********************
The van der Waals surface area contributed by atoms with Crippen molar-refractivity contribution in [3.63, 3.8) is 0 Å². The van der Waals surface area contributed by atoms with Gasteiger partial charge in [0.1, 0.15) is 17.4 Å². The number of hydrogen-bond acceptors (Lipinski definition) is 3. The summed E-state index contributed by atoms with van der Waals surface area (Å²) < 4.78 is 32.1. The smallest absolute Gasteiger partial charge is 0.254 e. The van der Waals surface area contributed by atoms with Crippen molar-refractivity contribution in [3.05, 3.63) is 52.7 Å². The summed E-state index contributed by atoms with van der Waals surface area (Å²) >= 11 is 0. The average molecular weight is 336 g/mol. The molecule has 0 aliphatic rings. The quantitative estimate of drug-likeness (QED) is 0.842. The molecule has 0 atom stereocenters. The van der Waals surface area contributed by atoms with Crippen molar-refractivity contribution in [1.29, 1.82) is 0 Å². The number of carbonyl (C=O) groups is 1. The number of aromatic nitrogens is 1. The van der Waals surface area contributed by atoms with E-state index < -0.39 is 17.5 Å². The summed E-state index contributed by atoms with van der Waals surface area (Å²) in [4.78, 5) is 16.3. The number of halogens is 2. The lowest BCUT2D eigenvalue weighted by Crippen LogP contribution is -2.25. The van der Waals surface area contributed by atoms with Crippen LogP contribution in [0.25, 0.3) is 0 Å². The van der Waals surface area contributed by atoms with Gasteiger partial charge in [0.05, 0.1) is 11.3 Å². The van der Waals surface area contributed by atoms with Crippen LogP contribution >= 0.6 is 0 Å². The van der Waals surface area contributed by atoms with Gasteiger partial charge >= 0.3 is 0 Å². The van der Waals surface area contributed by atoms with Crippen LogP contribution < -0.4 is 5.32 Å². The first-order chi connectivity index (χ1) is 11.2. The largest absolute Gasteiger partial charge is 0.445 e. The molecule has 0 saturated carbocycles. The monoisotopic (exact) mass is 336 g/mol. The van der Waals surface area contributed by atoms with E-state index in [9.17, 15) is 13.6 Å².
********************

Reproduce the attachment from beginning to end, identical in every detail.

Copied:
The van der Waals surface area contributed by atoms with Crippen molar-refractivity contribution in [3.63, 3.8) is 0 Å². The van der Waals surface area contributed by atoms with Gasteiger partial charge in [0.1, 0.15) is 17.4 Å². The number of hydrogen-bond acceptors (Lipinski definition) is 3. The summed E-state index contributed by atoms with van der Waals surface area (Å²) < 4.78 is 32.1. The smallest absolute Gasteiger partial charge is 0.254 e. The van der Waals surface area contributed by atoms with Crippen molar-refractivity contribution in [3.05, 3.63) is 52.7 Å². The summed E-state index contributed by atoms with van der Waals surface area (Å²) >= 11 is 0. The average molecular weight is 336 g/mol. The molecule has 0 aliphatic rings. The quantitative estimate of drug-likeness (QED) is 0.842. The molecule has 0 atom stereocenters. The van der Waals surface area contributed by atoms with Crippen molar-refractivity contribution in [1.29, 1.82) is 0 Å². The number of carbonyl (C=O) groups is 1. The number of aromatic nitrogens is 1. The van der Waals surface area contributed by atoms with E-state index < -0.39 is 17.5 Å². The summed E-state index contributed by atoms with van der Waals surface area (Å²) in [4.78, 5) is 16.3. The number of halogens is 2. The lowest BCUT2D eigenvalue weighted by Crippen LogP contribution is -2.25. The van der Waals surface area contributed by atoms with Crippen LogP contribution in [0.25, 0.3) is 0 Å². The van der Waals surface area contributed by atoms with Gasteiger partial charge in [0.05, 0.1) is 11.3 Å². The van der Waals surface area contributed by atoms with Crippen LogP contribution >= 0.6 is 0 Å². The van der Waals surface area contributed by atoms with Gasteiger partial charge >= 0.3 is 0 Å². The van der Waals surface area contributed by atoms with Crippen LogP contribution < -0.4 is 5.32 Å². The first-order chi connectivity index (χ1) is 11.2. The largest absolute Gasteiger partial charge is 0.445 e. The molecule has 0 saturated carbocycles. The monoisotopic (exact) mass is 336 g/mol. The van der Waals surface area contributed by atoms with E-state index in [9.17, 15) is 13.6 Å².